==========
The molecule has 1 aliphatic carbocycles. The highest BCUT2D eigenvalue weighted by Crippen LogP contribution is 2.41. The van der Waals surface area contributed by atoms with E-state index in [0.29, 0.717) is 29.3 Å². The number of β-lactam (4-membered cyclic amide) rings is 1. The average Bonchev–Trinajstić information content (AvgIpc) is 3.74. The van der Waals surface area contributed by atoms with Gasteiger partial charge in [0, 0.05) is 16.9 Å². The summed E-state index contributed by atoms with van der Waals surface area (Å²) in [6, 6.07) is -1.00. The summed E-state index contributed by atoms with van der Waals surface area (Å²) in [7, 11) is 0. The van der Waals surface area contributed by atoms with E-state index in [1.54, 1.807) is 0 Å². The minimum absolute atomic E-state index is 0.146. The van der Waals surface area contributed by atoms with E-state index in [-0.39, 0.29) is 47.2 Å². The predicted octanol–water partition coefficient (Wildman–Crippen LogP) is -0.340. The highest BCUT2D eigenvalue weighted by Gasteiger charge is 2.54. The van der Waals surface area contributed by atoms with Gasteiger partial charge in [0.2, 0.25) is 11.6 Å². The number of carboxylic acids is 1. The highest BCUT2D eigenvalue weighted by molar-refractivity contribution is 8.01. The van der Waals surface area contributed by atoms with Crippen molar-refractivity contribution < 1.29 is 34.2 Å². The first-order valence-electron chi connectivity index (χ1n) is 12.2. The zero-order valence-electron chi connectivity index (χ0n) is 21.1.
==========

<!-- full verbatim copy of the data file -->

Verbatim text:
The molecule has 1 aliphatic carbocycles. The highest BCUT2D eigenvalue weighted by Crippen LogP contribution is 2.41. The van der Waals surface area contributed by atoms with E-state index in [0.29, 0.717) is 29.3 Å². The number of β-lactam (4-membered cyclic amide) rings is 1. The average Bonchev–Trinajstić information content (AvgIpc) is 3.74. The van der Waals surface area contributed by atoms with Gasteiger partial charge in [0, 0.05) is 16.9 Å². The summed E-state index contributed by atoms with van der Waals surface area (Å²) in [6, 6.07) is -1.00. The summed E-state index contributed by atoms with van der Waals surface area (Å²) in [7, 11) is 0. The van der Waals surface area contributed by atoms with E-state index in [1.54, 1.807) is 0 Å². The minimum absolute atomic E-state index is 0.146. The van der Waals surface area contributed by atoms with E-state index in [-0.39, 0.29) is 47.2 Å². The predicted octanol–water partition coefficient (Wildman–Crippen LogP) is -0.340. The highest BCUT2D eigenvalue weighted by Gasteiger charge is 2.54. The van der Waals surface area contributed by atoms with Gasteiger partial charge in [0.2, 0.25) is 11.6 Å². The number of carboxylic acids is 1. The highest BCUT2D eigenvalue weighted by molar-refractivity contribution is 8.01. The van der Waals surface area contributed by atoms with Crippen molar-refractivity contribution < 1.29 is 34.2 Å². The first-order valence-electron chi connectivity index (χ1n) is 12.2. The zero-order valence-electron chi connectivity index (χ0n) is 21.1.